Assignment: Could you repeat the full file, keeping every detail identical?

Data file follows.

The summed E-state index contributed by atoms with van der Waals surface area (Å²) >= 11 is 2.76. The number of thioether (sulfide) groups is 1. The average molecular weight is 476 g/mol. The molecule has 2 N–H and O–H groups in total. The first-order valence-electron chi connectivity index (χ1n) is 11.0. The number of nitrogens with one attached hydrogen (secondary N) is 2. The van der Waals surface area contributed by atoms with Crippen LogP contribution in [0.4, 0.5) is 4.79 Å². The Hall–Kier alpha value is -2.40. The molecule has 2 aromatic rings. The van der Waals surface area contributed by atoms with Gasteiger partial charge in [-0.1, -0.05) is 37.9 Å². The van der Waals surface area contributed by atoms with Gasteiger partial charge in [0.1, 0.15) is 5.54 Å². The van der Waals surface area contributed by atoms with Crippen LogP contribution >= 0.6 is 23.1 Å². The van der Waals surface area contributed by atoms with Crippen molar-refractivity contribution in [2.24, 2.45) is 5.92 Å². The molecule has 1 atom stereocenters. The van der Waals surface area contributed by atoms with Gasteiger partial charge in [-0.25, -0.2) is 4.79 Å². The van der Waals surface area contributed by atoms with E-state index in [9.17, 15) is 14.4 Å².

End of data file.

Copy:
The summed E-state index contributed by atoms with van der Waals surface area (Å²) >= 11 is 2.76. The number of thioether (sulfide) groups is 1. The average molecular weight is 476 g/mol. The molecule has 2 N–H and O–H groups in total. The first-order valence-electron chi connectivity index (χ1n) is 11.0. The number of nitrogens with one attached hydrogen (secondary N) is 2. The van der Waals surface area contributed by atoms with Crippen LogP contribution in [0.4, 0.5) is 4.79 Å². The Hall–Kier alpha value is -2.40. The molecule has 2 aromatic rings. The van der Waals surface area contributed by atoms with Gasteiger partial charge in [-0.1, -0.05) is 37.9 Å². The van der Waals surface area contributed by atoms with Gasteiger partial charge in [0.1, 0.15) is 5.54 Å². The van der Waals surface area contributed by atoms with Crippen LogP contribution >= 0.6 is 23.1 Å². The van der Waals surface area contributed by atoms with Crippen molar-refractivity contribution in [2.24, 2.45) is 5.92 Å². The molecule has 1 atom stereocenters. The van der Waals surface area contributed by atoms with Gasteiger partial charge in [-0.25, -0.2) is 4.79 Å². The van der Waals surface area contributed by atoms with E-state index in [9.17, 15) is 14.4 Å².